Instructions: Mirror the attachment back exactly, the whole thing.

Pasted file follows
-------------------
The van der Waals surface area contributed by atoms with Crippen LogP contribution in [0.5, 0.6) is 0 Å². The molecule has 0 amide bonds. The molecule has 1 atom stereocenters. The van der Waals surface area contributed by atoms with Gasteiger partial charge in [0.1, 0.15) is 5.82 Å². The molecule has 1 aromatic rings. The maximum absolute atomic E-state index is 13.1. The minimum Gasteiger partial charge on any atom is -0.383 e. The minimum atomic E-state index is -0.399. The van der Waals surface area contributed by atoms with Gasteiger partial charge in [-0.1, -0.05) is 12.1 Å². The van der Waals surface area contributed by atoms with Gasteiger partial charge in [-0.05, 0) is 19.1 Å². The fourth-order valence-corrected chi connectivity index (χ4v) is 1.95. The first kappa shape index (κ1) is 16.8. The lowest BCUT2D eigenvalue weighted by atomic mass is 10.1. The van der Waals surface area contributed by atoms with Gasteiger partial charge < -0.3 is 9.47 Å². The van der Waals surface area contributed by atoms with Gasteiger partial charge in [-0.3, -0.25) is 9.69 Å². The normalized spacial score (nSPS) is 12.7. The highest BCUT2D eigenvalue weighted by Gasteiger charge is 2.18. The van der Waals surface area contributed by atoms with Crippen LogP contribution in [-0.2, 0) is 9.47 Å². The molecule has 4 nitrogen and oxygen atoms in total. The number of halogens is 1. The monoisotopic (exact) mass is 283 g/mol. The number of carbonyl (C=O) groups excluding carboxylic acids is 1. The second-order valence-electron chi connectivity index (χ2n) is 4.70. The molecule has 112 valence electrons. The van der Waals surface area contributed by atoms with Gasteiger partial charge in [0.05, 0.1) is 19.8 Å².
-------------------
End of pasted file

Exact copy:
The van der Waals surface area contributed by atoms with Crippen LogP contribution in [0.5, 0.6) is 0 Å². The molecule has 0 amide bonds. The molecule has 1 atom stereocenters. The van der Waals surface area contributed by atoms with Gasteiger partial charge in [0.1, 0.15) is 5.82 Å². The molecule has 1 aromatic rings. The maximum absolute atomic E-state index is 13.1. The minimum Gasteiger partial charge on any atom is -0.383 e. The minimum atomic E-state index is -0.399. The van der Waals surface area contributed by atoms with Gasteiger partial charge in [-0.1, -0.05) is 12.1 Å². The van der Waals surface area contributed by atoms with Gasteiger partial charge in [-0.05, 0) is 19.1 Å². The fourth-order valence-corrected chi connectivity index (χ4v) is 1.95. The first kappa shape index (κ1) is 16.8. The lowest BCUT2D eigenvalue weighted by atomic mass is 10.1. The van der Waals surface area contributed by atoms with Gasteiger partial charge < -0.3 is 9.47 Å². The van der Waals surface area contributed by atoms with Gasteiger partial charge in [-0.3, -0.25) is 9.69 Å². The normalized spacial score (nSPS) is 12.7. The highest BCUT2D eigenvalue weighted by Gasteiger charge is 2.18. The van der Waals surface area contributed by atoms with Crippen LogP contribution in [-0.2, 0) is 9.47 Å². The molecule has 4 nitrogen and oxygen atoms in total. The number of halogens is 1. The monoisotopic (exact) mass is 283 g/mol. The number of carbonyl (C=O) groups excluding carboxylic acids is 1. The second-order valence-electron chi connectivity index (χ2n) is 4.70. The molecule has 112 valence electrons. The van der Waals surface area contributed by atoms with Gasteiger partial charge in [0.05, 0.1) is 19.8 Å².